I apologize if this has already been explained, I've searched both here and elsewhere online and can't find a clarification.

So far as I understand, both "che" and "quel" can mean "that" but they do not seem to be interchangeable.

Is "che" abstract while "quel/quella/etc." is concrete?

The example where I encountered this confusion was while trying to clarify if something I'd said was weird by asking (in Italian) "is that a strange thing to say?" In trying to find which form of "quel" would be appropriate (since I wasn't sure on the gender of the noun) I was told that none were and I should use "che." This is the entirety of what my guess is based on, I've really struggled to find any resource on this at all.

2 Answers 2


That in English can be used for two different grammatical roles: relative pronoun and determiner. Let me give you examples:

  • Relative pronoun: This is used to introduce relative clauses, that is clauses that play the role of the subject or object of a different proposition. For example John is playing a song that his brother loved, I did not think that she would go there!. In this role that can sometimes be omitted or replaced by who, which or whom. If the relative clause is connected to the verb by a preposition (e.g. The person that we were speaking about is here) you need to translate it with cui instead.

  • Determiner: This is used to specify that you want to talk about that thing, not this one. For example I cannot stand that portrait! or That is a very good point. In this role it can often be replaced by this (sometimes with a slight change of meaning).

In Italian, che always plays the first role while quello (or sometimes ciò) is used to translate that when it plays the second role.

(Note: of course there are many more translations of that, sometimes it can be translated with questo instead, sometimes with something else entirely. This is just a short introduction).

  • 3
    +1, perfect answer. Let me just add to the note that sometimes the second-type “that” in Italian may disappear altogether and become an implied subject (or whatever). So, for the example by the OP, ”Is that a strange thing to say?” may become simply È una cosa strana da dire? (or Suona strano?).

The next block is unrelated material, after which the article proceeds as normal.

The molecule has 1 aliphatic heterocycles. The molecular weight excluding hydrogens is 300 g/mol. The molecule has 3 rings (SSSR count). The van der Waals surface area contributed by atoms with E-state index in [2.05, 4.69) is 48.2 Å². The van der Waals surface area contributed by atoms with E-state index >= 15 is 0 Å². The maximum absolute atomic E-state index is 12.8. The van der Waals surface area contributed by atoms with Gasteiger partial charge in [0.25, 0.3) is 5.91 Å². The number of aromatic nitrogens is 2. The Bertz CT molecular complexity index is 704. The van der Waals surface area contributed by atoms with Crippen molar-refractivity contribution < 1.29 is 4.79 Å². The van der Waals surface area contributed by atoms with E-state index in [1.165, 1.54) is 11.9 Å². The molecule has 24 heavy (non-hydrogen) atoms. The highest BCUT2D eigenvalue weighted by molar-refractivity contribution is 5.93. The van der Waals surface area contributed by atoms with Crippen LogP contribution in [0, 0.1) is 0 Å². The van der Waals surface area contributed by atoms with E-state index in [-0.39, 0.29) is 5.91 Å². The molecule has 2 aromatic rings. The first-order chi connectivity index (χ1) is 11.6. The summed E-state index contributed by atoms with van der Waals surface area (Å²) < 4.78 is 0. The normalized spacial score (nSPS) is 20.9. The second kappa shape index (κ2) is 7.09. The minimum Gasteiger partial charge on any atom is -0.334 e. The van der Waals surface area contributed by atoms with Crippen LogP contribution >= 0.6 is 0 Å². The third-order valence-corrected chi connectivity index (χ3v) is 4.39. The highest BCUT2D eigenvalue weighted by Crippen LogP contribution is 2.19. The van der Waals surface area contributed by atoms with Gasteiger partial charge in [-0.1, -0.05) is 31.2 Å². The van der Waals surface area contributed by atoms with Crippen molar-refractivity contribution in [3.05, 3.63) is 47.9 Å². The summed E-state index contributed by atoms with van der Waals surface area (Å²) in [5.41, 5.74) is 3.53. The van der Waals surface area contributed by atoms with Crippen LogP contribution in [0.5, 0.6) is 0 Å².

– DaG
    Commented Dec 27, 2016 at 9:57
  • So does that mean what I found originally was incorrect and my example sentence would use quello when translated? It seems to fit your second category.
    – Emmabee
    Commented Dec 27, 2016 at 10:31
  • 1
    @Emmabee: You're right! A literal translation of your sentence could be: "Quello è una cosa strana da dire?" But, as DaG has explained, it's more natural to express this sentence with the subject omitted.
    – Charo
    Commented Dec 27, 2016 at 10:57
  • 1
    @Emmabee I suspect they suggested you Che strana cosa da dire! which literally means What a strange thing to say! (it is a usage of "che" different from the relative pronoun I talked about).
    – Denis Nardin
    Commented Dec 27, 2016 at 12:52

Denis gave a good explanation of that; on top of what he wrote I am giving a couple of more examples "John is playing a song that his brother loved" is translated "John suona una canzone che il fratello amava"

But "That song is wonderful..." is translated "Quella canzone è meravigliosa...".

In your specific case, "is that a strange thing to say?", thing (cosa) is feminine and the sentence can be translated with "non è una cosa strana da dire" or (although uncommon) "non è strana da dire questa/quella cosa?"

Che has many meanings and deserves a deeper look and is not the abstract version of quello/a.

Your Answer

By clicking “Post Your Answer”, you agree to our terms of service and acknowledge you have read our privacy policy.

Not the answer you're looking for? Browse other questions tagged or ask your own question.